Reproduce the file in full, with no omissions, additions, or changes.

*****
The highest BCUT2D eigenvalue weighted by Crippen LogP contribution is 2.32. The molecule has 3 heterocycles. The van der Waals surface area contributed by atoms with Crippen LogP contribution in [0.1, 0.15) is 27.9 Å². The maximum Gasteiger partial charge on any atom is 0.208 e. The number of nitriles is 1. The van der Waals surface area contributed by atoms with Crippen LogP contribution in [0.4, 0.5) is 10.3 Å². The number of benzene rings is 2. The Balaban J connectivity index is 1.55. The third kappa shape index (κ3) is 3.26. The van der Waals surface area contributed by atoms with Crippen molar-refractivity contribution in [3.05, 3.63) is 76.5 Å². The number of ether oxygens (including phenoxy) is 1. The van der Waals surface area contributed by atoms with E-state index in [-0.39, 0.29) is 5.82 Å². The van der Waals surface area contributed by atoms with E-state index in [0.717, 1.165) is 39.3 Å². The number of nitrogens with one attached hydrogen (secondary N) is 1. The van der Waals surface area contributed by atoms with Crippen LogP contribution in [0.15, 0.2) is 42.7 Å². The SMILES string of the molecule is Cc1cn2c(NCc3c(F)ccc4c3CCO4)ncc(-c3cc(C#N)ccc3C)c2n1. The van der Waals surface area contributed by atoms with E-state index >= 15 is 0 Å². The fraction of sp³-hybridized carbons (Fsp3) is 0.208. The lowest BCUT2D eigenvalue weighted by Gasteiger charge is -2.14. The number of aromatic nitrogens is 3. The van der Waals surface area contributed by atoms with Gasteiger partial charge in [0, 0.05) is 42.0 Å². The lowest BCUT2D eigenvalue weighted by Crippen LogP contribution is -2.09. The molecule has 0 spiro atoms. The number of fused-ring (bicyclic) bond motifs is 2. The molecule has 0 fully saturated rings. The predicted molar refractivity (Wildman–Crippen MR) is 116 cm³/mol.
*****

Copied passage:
The highest BCUT2D eigenvalue weighted by Crippen LogP contribution is 2.32. The molecule has 3 heterocycles. The van der Waals surface area contributed by atoms with Crippen LogP contribution in [0.1, 0.15) is 27.9 Å². The maximum Gasteiger partial charge on any atom is 0.208 e. The number of nitriles is 1. The van der Waals surface area contributed by atoms with Crippen LogP contribution in [0.4, 0.5) is 10.3 Å². The number of benzene rings is 2. The Balaban J connectivity index is 1.55. The third kappa shape index (κ3) is 3.26. The van der Waals surface area contributed by atoms with Crippen molar-refractivity contribution in [3.05, 3.63) is 76.5 Å². The number of ether oxygens (including phenoxy) is 1. The van der Waals surface area contributed by atoms with E-state index in [-0.39, 0.29) is 5.82 Å². The van der Waals surface area contributed by atoms with E-state index in [0.717, 1.165) is 39.3 Å². The number of nitrogens with one attached hydrogen (secondary N) is 1. The van der Waals surface area contributed by atoms with Crippen LogP contribution in [0.15, 0.2) is 42.7 Å². The SMILES string of the molecule is Cc1cn2c(NCc3c(F)ccc4c3CCO4)ncc(-c3cc(C#N)ccc3C)c2n1. The van der Waals surface area contributed by atoms with E-state index >= 15 is 0 Å². The fraction of sp³-hybridized carbons (Fsp3) is 0.208. The lowest BCUT2D eigenvalue weighted by Gasteiger charge is -2.14. The number of aromatic nitrogens is 3. The van der Waals surface area contributed by atoms with Gasteiger partial charge in [0, 0.05) is 42.0 Å². The lowest BCUT2D eigenvalue weighted by Crippen LogP contribution is -2.09. The molecule has 0 spiro atoms. The number of fused-ring (bicyclic) bond motifs is 2. The molecule has 0 fully saturated rings. The predicted molar refractivity (Wildman–Crippen MR) is 116 cm³/mol.